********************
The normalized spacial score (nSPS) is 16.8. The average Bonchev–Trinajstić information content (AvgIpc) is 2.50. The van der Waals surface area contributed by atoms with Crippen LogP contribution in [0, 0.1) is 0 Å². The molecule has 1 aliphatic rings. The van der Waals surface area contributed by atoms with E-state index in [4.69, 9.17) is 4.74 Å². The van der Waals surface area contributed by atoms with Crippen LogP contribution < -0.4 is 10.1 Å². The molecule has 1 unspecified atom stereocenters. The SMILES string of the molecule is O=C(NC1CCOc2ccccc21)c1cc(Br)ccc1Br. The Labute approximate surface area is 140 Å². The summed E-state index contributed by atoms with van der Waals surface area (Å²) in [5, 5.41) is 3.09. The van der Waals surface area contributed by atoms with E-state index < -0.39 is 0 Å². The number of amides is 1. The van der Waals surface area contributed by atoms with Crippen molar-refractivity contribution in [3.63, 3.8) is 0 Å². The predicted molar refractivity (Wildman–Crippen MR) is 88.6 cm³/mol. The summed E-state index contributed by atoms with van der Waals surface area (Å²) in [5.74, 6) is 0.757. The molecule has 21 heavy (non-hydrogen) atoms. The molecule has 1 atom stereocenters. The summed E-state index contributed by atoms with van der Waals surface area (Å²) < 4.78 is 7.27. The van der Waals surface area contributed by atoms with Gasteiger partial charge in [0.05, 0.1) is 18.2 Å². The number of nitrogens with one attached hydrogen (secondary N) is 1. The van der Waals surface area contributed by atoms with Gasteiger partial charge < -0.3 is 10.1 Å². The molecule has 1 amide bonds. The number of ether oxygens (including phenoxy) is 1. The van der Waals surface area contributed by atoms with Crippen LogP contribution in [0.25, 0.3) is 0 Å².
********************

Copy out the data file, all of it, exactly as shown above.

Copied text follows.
The normalized spacial score (nSPS) is 16.8. The average Bonchev–Trinajstić information content (AvgIpc) is 2.50. The van der Waals surface area contributed by atoms with Crippen LogP contribution in [0, 0.1) is 0 Å². The molecule has 1 aliphatic rings. The van der Waals surface area contributed by atoms with E-state index in [4.69, 9.17) is 4.74 Å². The van der Waals surface area contributed by atoms with Crippen LogP contribution < -0.4 is 10.1 Å². The molecule has 1 unspecified atom stereocenters. The SMILES string of the molecule is O=C(NC1CCOc2ccccc21)c1cc(Br)ccc1Br. The Labute approximate surface area is 140 Å². The summed E-state index contributed by atoms with van der Waals surface area (Å²) in [5, 5.41) is 3.09. The van der Waals surface area contributed by atoms with E-state index < -0.39 is 0 Å². The number of amides is 1. The van der Waals surface area contributed by atoms with Crippen molar-refractivity contribution in [3.63, 3.8) is 0 Å². The predicted molar refractivity (Wildman–Crippen MR) is 88.6 cm³/mol. The summed E-state index contributed by atoms with van der Waals surface area (Å²) in [5.74, 6) is 0.757. The molecule has 21 heavy (non-hydrogen) atoms. The molecule has 1 atom stereocenters. The summed E-state index contributed by atoms with van der Waals surface area (Å²) < 4.78 is 7.27. The van der Waals surface area contributed by atoms with Gasteiger partial charge in [0.05, 0.1) is 18.2 Å². The number of nitrogens with one attached hydrogen (secondary N) is 1. The van der Waals surface area contributed by atoms with Gasteiger partial charge < -0.3 is 10.1 Å². The molecule has 1 amide bonds. The number of ether oxygens (including phenoxy) is 1. The van der Waals surface area contributed by atoms with Crippen LogP contribution in [0.25, 0.3) is 0 Å².